by Yashodhara Sirur
If the lockdown and work-from-home life has had one advantage, it has been the enthusiasm with which most of us have taken to exercise. Since the COVID-19 pandemic has also brought along heaps of stress, yoga is quite sought-after as a calming, soothing, stress-relieving form of exercise.
The beauty of yoga lies in its minimalism. Our ancestors practised yoga as a way of life, with nothing but a woven grass mat to do their asanas on. Today, however, we have yoga mats, fancy water bottles, special outfits and more. If we do have to invest in a few of these products, isn’t it imperative that we do so while causing minimal harm to the environment? After all, how can we seek mindfulness if we don’t let go of materialism?
Here are some tips we at Ethico have come up with to help you make your daily yoga sessions as calming to the environment as they are to you.
Most yoga mats are made out of Polyvinyl Chloride (PVC) for the grip the material provides. However, not only is it non-biodegradable and non-recyclable, but it also releases toxic gases on incineration. Moreover, to soften the material, PVC is coupled with phthalates, which are known carcinogens and hormone disruptors — definitely not something you want to practise pranic breathing on! Luckily, there are alternatives.
Where you can get them: Rubber yoga mats are available at Kosha. Their mats are 88% biodegradable over the course of three years in landfill conditions. Cork, natural India rubber, cotton and jute mats are available at Juru Yoga, one of India’s first sustainable yoga accessories companies. Meanwhile, Milind Soman’s venture Deivee has on offer hand-woven yoga mats made of Sambu grass, banana fibre and jute.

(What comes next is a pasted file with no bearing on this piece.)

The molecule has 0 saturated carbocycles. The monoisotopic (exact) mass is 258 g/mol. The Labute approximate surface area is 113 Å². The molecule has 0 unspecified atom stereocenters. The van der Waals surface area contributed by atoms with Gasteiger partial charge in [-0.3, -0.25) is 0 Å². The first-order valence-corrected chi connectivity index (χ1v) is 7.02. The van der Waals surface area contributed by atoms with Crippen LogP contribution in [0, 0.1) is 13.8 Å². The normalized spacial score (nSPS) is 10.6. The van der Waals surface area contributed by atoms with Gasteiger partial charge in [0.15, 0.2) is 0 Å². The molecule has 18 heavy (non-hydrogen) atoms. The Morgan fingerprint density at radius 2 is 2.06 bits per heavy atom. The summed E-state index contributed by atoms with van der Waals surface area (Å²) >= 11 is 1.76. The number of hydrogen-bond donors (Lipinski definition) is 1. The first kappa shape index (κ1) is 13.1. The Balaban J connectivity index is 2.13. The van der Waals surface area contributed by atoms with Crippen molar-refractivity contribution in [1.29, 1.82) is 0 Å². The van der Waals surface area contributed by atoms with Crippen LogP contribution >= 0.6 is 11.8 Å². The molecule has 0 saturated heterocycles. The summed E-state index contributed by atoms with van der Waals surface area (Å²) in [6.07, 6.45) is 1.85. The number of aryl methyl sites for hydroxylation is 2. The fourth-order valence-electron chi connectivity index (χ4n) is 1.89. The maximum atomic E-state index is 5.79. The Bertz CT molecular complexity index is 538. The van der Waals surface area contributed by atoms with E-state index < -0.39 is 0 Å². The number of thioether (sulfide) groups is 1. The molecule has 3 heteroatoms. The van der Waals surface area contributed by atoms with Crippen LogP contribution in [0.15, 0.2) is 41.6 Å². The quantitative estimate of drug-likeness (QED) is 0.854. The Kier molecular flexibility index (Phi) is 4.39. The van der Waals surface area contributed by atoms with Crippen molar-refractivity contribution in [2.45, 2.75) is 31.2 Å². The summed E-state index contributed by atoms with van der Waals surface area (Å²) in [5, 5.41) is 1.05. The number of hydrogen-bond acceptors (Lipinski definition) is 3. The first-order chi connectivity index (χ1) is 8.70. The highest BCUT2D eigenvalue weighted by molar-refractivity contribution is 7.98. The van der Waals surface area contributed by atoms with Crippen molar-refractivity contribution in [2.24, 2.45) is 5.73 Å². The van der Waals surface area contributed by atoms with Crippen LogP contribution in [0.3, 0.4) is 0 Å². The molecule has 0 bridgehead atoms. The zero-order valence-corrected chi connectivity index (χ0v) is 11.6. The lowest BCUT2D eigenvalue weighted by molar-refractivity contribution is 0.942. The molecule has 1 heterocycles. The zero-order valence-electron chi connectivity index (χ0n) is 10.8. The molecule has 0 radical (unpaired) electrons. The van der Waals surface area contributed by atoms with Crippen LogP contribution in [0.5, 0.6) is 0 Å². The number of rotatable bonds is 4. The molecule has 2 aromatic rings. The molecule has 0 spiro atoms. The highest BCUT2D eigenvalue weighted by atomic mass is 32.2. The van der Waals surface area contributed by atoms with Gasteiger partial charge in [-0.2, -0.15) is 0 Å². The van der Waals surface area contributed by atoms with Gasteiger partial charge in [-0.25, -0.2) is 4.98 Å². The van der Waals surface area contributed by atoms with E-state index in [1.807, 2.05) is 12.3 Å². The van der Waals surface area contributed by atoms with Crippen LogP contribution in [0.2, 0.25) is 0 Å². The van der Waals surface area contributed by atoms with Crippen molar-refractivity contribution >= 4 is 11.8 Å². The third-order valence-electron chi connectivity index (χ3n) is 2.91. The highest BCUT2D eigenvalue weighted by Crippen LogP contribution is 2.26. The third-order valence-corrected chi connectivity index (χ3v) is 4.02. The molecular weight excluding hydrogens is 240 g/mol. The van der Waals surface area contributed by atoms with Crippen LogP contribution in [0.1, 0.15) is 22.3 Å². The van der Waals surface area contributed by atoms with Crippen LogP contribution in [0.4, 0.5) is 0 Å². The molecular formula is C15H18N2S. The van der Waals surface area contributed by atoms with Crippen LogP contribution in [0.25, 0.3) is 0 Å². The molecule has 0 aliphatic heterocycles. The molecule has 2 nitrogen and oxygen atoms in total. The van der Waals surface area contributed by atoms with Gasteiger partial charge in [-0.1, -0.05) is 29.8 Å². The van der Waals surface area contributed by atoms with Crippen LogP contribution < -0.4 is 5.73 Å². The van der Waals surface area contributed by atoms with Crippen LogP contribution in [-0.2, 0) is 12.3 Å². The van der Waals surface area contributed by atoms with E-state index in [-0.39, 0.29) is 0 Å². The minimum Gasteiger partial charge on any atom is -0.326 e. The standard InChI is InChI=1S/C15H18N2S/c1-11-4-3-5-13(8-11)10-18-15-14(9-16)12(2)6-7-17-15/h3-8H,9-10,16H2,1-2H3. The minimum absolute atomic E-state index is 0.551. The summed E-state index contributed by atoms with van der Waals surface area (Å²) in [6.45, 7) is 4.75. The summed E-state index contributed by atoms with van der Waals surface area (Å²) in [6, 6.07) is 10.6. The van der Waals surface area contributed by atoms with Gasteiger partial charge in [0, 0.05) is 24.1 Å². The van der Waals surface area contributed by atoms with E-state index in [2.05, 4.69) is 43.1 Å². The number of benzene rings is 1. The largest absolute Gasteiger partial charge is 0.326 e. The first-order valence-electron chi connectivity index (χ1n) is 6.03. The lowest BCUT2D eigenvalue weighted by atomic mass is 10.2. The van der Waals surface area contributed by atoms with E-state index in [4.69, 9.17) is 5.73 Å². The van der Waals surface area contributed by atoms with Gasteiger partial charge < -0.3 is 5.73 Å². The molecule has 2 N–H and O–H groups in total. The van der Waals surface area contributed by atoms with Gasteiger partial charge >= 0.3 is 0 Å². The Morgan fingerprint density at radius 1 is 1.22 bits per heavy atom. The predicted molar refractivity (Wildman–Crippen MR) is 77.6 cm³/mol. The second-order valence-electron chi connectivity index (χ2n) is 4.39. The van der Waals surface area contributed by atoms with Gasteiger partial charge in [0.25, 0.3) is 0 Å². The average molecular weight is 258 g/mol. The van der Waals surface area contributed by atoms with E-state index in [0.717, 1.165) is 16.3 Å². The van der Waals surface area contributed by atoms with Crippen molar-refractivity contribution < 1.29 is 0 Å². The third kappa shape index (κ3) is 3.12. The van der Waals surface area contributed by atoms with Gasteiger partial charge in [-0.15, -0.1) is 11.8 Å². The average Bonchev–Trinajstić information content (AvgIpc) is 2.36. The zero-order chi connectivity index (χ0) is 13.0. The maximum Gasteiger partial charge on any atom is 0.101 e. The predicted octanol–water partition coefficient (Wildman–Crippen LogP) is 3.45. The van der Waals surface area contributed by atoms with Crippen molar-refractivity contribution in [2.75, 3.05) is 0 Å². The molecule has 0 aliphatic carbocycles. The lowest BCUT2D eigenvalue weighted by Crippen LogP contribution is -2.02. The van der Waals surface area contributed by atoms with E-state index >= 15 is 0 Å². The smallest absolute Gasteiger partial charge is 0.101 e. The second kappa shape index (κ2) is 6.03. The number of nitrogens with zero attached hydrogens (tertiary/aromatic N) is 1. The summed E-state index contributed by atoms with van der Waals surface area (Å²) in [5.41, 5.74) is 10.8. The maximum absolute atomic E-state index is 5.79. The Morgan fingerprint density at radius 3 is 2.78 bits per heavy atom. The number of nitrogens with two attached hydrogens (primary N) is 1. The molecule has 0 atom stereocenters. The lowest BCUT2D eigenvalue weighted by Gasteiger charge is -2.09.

In ancient India, yoga was practised in simple loose-fitting cotton clothes, and many from the older generation still do the same. Many others, however, have turned to synthetic fibres like Lycra which are non-biodegradable and release microfibres with every wash, which ultimately end up in water bodies. An alternative is to use ethically sourced organic cotton, jute, and hemp clothes.
Where: Stretchery is an indigenous brand that offers organic GOTS approved cotton workout wear. Their range for women is made of 95% organic cotton and only 5% Lycra to make the clothing stretchy. Satva is another homegrown brand with a range of organic, fair-trade cotton exercise wear. Kosha has a range of women’s leggings made out of abandoned fishing nets.
Both Juru Yoga and Kosha have yoga blocks made of cork. Other products include sustainable meditation pillows, yoga straps, sandbags and more.
Most of us rely on snack bars, cereal, and other processed foods for our pre- or post-workout snack. But why not try to whip up some easy and healthy snacks at home?
Ingredients: Jaggery, besan, ghee, chapati dough, a pinch of nutmeg (optional)
Method: Heat up ghee in a large pan until it melts. Add chickpea flour and roast until fragrant. Let the mixture cool. Next, fold in grated jaggery and nutmeg and mix until the filling comes together. Roll out the dough, stuff with filling and roll out, just like you’d do with a paratha. Roast on a tawa with ghee. Store in a cool place for a fortnight.
Ingredients: Peanuts, jaggery, ghee, cardamom powder (optional)
Method: Roast peanuts in a pan over a low flame. Take the skins off and grind coarsely. Grate/chop jaggery and add it to the peanuts till the mixture achieves the desired sweetness. Add ghee to moisten the mixture, throw in some powdered cardamom and shape into laddoos. Store at room temperature for a fortnight.
About the Author: Yashodhara is a new mommy, IT professional, and cat lover who lives in Mumbai. When not running after her toddler, she’s trying her best to read, write and catch a few extra winks.